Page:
Furthermore, a study published in JAMA Network Open warned that people who vape may be at risk of developing gum disease. Titled “Tobacco Use and Incidence of Adverse Oral Health Outcomes Among US Adults in the Population Assessment of Tobacco and Health Study,” the study utilized data from the National Institutes of Health (NIH) to examine the associations between the use of combustible tobacco products, electronic nicotine delivery systems (ENDS), and the development of oral health problems like gum disease. The research team found associations between current use of combustible tobacco and adverse oral health outcomes, as well as links between current use of ENDS and bleeding after brushing or flossing.

Australian dentists have also expressed growing concerns about the effects of vaping on their patients’ oral health. They have observed issues such as stained teeth, gum disease, bad breath, tooth decay, and injuries caused by exploded devices. Principal surgeon Michael Cai from Pitt Street Dental Centre highlighted that the negative impact of vaping is as serious as that of smoking. He mentioned a case where an explosion resulted in the breakage of two lower front teeth, leading to costly dental implants. Additionally, some e-liquids contain components that can stain teeth, such as pink dye in watermelon-flavored liquids, according to Dr. Cai. The extent of the damage caused by vaping is challenging to measure, as noted by Australian Dental Association spokeswoman Sue Ching-Yeoh.

Inaccuracies concerning vaping and dental health have proliferated

The Independent British Vape Trade Association (IBVTA) has responded to an inaccurate article linking vaping to gum disease that was recently published in The Times newspaper. The article titled “Elf bars and me: I am a vaping addict, so will I get gum disease?” contains misleading claims, including the assertion that using one disposable vape is equivalent to consuming the nicotine content of 45 cigarettes. The IBVTA clarified that the UK legal limits allow a maximum of 2 milliliters of liquid and 20 milligrams of nicotine per milliliter, totaling 40 milligrams of nicotine. Compared to the average nicotine content of 10-12 milligrams in a tobacco cigarette, it is evident that the figure of 45 cigarettes is inaccurate. The IBVTA stated that a more accurate comparison would be around 4 cigarettes.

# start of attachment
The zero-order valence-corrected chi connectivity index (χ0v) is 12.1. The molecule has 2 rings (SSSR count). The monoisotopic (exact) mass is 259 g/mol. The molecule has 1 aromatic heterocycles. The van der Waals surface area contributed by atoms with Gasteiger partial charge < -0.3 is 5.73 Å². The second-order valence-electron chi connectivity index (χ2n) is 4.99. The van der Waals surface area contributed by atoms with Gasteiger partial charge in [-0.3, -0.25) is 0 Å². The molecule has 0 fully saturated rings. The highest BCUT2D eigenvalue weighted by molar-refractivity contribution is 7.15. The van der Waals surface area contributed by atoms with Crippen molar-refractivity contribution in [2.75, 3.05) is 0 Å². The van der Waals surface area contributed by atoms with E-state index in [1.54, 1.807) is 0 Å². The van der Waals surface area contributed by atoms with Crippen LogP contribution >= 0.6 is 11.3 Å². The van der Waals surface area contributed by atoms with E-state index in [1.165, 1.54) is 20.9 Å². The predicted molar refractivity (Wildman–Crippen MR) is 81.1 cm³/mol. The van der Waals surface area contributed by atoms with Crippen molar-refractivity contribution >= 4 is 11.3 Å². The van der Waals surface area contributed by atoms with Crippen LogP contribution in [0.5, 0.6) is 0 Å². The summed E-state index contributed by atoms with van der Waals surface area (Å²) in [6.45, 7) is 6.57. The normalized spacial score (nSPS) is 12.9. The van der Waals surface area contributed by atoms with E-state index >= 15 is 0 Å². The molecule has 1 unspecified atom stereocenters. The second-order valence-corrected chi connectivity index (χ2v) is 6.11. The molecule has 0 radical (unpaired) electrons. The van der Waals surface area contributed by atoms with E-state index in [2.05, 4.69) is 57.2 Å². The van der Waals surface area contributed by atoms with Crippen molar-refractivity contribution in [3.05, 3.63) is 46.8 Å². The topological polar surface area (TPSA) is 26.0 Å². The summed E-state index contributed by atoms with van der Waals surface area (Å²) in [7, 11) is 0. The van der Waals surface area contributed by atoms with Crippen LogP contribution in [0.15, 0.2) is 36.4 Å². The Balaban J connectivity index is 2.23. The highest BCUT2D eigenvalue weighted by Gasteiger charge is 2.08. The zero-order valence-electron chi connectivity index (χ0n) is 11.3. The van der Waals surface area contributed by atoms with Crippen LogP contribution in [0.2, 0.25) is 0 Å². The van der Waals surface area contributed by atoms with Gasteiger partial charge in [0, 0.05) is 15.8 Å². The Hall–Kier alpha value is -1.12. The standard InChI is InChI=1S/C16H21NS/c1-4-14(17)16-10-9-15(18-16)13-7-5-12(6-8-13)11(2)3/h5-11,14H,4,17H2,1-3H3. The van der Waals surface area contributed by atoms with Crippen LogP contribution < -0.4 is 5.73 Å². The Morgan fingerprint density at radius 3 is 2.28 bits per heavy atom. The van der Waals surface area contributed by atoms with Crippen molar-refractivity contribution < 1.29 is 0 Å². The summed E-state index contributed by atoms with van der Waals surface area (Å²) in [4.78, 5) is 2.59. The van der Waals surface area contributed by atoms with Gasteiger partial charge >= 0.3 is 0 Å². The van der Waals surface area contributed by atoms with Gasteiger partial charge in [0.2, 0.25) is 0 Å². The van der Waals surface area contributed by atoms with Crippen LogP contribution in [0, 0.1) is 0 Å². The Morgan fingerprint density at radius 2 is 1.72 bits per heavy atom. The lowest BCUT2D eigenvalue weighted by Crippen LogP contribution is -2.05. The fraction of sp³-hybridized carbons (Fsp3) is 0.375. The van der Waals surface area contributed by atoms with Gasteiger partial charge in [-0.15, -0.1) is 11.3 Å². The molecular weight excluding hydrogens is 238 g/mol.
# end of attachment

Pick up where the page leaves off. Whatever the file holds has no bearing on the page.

The article also refers to unsubstantiated claims made by teenagers on social media videos, linking vaping to gum disease. Professor Linda Bauld, a public health expert at Edinburgh University, criticized the article, stating that it demonstrates how not to write a health-related article and emphasizes the importance of consulting experts who have conducted research on the topic. She described the article as “unusually poor” from The Times.

Similarly, four dental experts from Newcastle University’s School of Dental Sciences have countered inaccuracies propagated by two food science lecturers from Cardiff Metropolitan University School of Sport and Health Science. The lecturers made claims about vaping causing tooth damage. In response, Dr. Richard Holliday, Professor Elaine McColl, Anthony Weke, and Zella Sayeed published a letter in the British Dental Journal, explaining the inaccuracies.

The experts highlighted that UK public bodies, including the NHS, disregard the World Health Organization’s advice and support vaping, as they recognize that it does not erode teeth or lead to gum disease. They advised UK dental professionals to refer to well-considered public health guidance, which concludes that for the best chances of quitting smoking, individuals should use support and pharmacotherapy, and e-cigarettes can be a part of that cessation package.

The experts also pointed out that the two authors of the inaccurate claims cited a WHO poster incorrectly and wrongly claimed that nicotine poses a high risk of oral and whole-body health complications. They emphasized that nicotine replacement therapy (NRT), such as patches and gum, has been safely used for over 30 years. The experts concluded that UK dental professionals should refer to the reliable public health guidance, which explicitly supports the use of support and pharmacotherapy, including e-cigarettes, for smoking cessation.

Context is key

In conclusion, numerous medical professionals, oral health practitioners, and smoking cessation experts emphasize the relative benefits of vaping for smokers who find it challenging to quit without assistance. It is widely agreed that non-smokers should not take up vaping. However, due to the established relative safety of vaping products, transitioning from smoking to vaping reduces health risks for smokers and contributes to improved oral health.


Leave a Response